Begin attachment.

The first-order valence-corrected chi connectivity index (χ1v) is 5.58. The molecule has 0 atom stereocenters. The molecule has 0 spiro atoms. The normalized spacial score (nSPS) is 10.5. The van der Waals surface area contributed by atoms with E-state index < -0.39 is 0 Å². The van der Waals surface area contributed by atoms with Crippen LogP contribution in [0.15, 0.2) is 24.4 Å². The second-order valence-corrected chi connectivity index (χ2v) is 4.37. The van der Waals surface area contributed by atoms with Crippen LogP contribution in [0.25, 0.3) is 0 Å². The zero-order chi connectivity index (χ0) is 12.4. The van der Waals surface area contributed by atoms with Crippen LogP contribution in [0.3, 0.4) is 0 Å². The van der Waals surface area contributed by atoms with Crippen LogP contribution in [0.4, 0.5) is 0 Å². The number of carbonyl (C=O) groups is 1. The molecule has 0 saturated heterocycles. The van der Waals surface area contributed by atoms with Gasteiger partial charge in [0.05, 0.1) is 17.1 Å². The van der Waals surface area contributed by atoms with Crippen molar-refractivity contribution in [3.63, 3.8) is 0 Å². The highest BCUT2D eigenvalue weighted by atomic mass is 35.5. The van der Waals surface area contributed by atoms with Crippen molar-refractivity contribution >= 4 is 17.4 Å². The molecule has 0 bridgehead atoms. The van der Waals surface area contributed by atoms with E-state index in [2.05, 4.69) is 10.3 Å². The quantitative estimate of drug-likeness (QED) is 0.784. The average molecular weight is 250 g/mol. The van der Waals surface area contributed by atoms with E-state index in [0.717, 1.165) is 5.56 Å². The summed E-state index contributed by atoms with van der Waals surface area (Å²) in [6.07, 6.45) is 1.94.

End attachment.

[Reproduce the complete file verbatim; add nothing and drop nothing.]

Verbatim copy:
The first-order valence-corrected chi connectivity index (χ1v) is 5.58. The molecule has 0 atom stereocenters. The molecule has 0 spiro atoms. The normalized spacial score (nSPS) is 10.5. The van der Waals surface area contributed by atoms with E-state index < -0.39 is 0 Å². The van der Waals surface area contributed by atoms with Crippen LogP contribution in [0.15, 0.2) is 24.4 Å². The second-order valence-corrected chi connectivity index (χ2v) is 4.37. The van der Waals surface area contributed by atoms with Crippen LogP contribution in [0.25, 0.3) is 0 Å². The zero-order chi connectivity index (χ0) is 12.4. The van der Waals surface area contributed by atoms with Crippen LogP contribution in [0.3, 0.4) is 0 Å². The van der Waals surface area contributed by atoms with Crippen LogP contribution in [0.4, 0.5) is 0 Å². The number of carbonyl (C=O) groups is 1. The molecule has 0 saturated heterocycles. The van der Waals surface area contributed by atoms with Gasteiger partial charge in [0.05, 0.1) is 17.1 Å². The van der Waals surface area contributed by atoms with Crippen molar-refractivity contribution in [3.63, 3.8) is 0 Å². The highest BCUT2D eigenvalue weighted by atomic mass is 35.5. The van der Waals surface area contributed by atoms with Crippen molar-refractivity contribution >= 4 is 17.4 Å². The molecule has 0 bridgehead atoms. The van der Waals surface area contributed by atoms with E-state index in [2.05, 4.69) is 10.3 Å². The quantitative estimate of drug-likeness (QED) is 0.784. The average molecular weight is 250 g/mol. The van der Waals surface area contributed by atoms with E-state index in [0.717, 1.165) is 5.56 Å². The summed E-state index contributed by atoms with van der Waals surface area (Å²) in [6.07, 6.45) is 1.94.